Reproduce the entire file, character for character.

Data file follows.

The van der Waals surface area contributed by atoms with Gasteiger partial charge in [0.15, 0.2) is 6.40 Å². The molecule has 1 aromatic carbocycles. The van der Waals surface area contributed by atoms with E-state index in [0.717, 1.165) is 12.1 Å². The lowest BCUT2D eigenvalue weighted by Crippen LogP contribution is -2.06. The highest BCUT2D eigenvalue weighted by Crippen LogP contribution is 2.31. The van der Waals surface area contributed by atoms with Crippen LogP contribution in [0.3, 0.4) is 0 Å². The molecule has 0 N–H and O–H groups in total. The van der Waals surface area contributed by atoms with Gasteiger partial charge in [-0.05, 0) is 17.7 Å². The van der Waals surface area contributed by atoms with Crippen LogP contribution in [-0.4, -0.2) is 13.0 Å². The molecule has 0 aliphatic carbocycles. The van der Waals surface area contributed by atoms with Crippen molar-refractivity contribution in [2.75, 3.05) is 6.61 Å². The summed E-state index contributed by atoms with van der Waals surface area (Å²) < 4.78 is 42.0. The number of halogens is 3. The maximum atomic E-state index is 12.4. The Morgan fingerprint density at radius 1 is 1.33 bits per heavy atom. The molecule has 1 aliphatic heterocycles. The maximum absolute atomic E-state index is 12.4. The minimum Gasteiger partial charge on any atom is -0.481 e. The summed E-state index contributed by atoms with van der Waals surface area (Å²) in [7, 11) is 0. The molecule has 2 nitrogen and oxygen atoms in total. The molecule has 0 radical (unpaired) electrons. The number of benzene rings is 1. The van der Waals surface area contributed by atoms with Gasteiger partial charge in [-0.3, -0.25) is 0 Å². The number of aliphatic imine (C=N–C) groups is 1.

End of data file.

The van der Waals surface area contributed by atoms with Gasteiger partial charge in [0.15, 0.2) is 6.40 Å². The molecule has 1 aromatic carbocycles. The van der Waals surface area contributed by atoms with E-state index in [0.717, 1.165) is 12.1 Å². The lowest BCUT2D eigenvalue weighted by Crippen LogP contribution is -2.06. The highest BCUT2D eigenvalue weighted by Crippen LogP contribution is 2.31. The van der Waals surface area contributed by atoms with Crippen LogP contribution in [0.3, 0.4) is 0 Å². The molecule has 0 N–H and O–H groups in total. The van der Waals surface area contributed by atoms with Gasteiger partial charge in [-0.05, 0) is 17.7 Å². The van der Waals surface area contributed by atoms with Crippen LogP contribution in [-0.4, -0.2) is 13.0 Å². The molecule has 0 aliphatic carbocycles. The van der Waals surface area contributed by atoms with Crippen molar-refractivity contribution in [2.75, 3.05) is 6.61 Å². The summed E-state index contributed by atoms with van der Waals surface area (Å²) < 4.78 is 42.0. The number of halogens is 3. The maximum atomic E-state index is 12.4. The Morgan fingerprint density at radius 1 is 1.33 bits per heavy atom. The molecule has 1 aliphatic heterocycles. The maximum absolute atomic E-state index is 12.4. The minimum Gasteiger partial charge on any atom is -0.481 e. The summed E-state index contributed by atoms with van der Waals surface area (Å²) in [7, 11) is 0. The molecule has 2 nitrogen and oxygen atoms in total. The molecule has 0 radical (unpaired) electrons. The number of benzene rings is 1. The van der Waals surface area contributed by atoms with Gasteiger partial charge in [-0.3, -0.25) is 0 Å². The number of aliphatic imine (C=N–C) groups is 1.